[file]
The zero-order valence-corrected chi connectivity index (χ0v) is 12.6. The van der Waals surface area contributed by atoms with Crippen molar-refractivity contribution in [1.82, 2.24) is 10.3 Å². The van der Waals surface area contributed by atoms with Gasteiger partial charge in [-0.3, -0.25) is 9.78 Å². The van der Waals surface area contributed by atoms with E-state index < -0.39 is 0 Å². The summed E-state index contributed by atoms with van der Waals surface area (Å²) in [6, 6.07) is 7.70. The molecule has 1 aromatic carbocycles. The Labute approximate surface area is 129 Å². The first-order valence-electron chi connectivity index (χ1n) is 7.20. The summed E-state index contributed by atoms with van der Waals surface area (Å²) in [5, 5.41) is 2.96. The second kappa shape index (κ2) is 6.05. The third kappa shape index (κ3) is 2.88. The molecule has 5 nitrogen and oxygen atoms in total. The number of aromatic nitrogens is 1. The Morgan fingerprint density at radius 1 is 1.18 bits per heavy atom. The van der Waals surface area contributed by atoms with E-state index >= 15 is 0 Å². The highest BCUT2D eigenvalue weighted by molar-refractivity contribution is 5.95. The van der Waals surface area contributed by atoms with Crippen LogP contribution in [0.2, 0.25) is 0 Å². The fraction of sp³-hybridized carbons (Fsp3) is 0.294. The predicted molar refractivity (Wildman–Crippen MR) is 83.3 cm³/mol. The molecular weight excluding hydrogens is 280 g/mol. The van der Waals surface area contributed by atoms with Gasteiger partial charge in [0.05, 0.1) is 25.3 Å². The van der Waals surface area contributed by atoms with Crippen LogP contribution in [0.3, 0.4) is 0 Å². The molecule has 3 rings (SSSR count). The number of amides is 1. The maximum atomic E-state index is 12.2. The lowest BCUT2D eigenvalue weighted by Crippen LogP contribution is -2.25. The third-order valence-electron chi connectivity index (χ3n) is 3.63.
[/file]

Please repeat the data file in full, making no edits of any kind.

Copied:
The zero-order valence-corrected chi connectivity index (χ0v) is 12.6. The van der Waals surface area contributed by atoms with Crippen molar-refractivity contribution in [1.82, 2.24) is 10.3 Å². The van der Waals surface area contributed by atoms with Gasteiger partial charge in [-0.3, -0.25) is 9.78 Å². The van der Waals surface area contributed by atoms with E-state index < -0.39 is 0 Å². The summed E-state index contributed by atoms with van der Waals surface area (Å²) in [6, 6.07) is 7.70. The molecule has 1 aromatic carbocycles. The Labute approximate surface area is 129 Å². The first-order valence-electron chi connectivity index (χ1n) is 7.20. The summed E-state index contributed by atoms with van der Waals surface area (Å²) in [5, 5.41) is 2.96. The second kappa shape index (κ2) is 6.05. The third kappa shape index (κ3) is 2.88. The molecule has 5 nitrogen and oxygen atoms in total. The number of aromatic nitrogens is 1. The Morgan fingerprint density at radius 1 is 1.18 bits per heavy atom. The van der Waals surface area contributed by atoms with E-state index >= 15 is 0 Å². The highest BCUT2D eigenvalue weighted by molar-refractivity contribution is 5.95. The van der Waals surface area contributed by atoms with Crippen LogP contribution in [0.2, 0.25) is 0 Å². The fraction of sp³-hybridized carbons (Fsp3) is 0.294. The predicted molar refractivity (Wildman–Crippen MR) is 83.3 cm³/mol. The molecular weight excluding hydrogens is 280 g/mol. The van der Waals surface area contributed by atoms with Gasteiger partial charge in [0.05, 0.1) is 25.3 Å². The van der Waals surface area contributed by atoms with Crippen LogP contribution in [0.3, 0.4) is 0 Å². The molecule has 3 rings (SSSR count). The number of amides is 1. The maximum atomic E-state index is 12.2. The lowest BCUT2D eigenvalue weighted by Crippen LogP contribution is -2.25. The third-order valence-electron chi connectivity index (χ3n) is 3.63.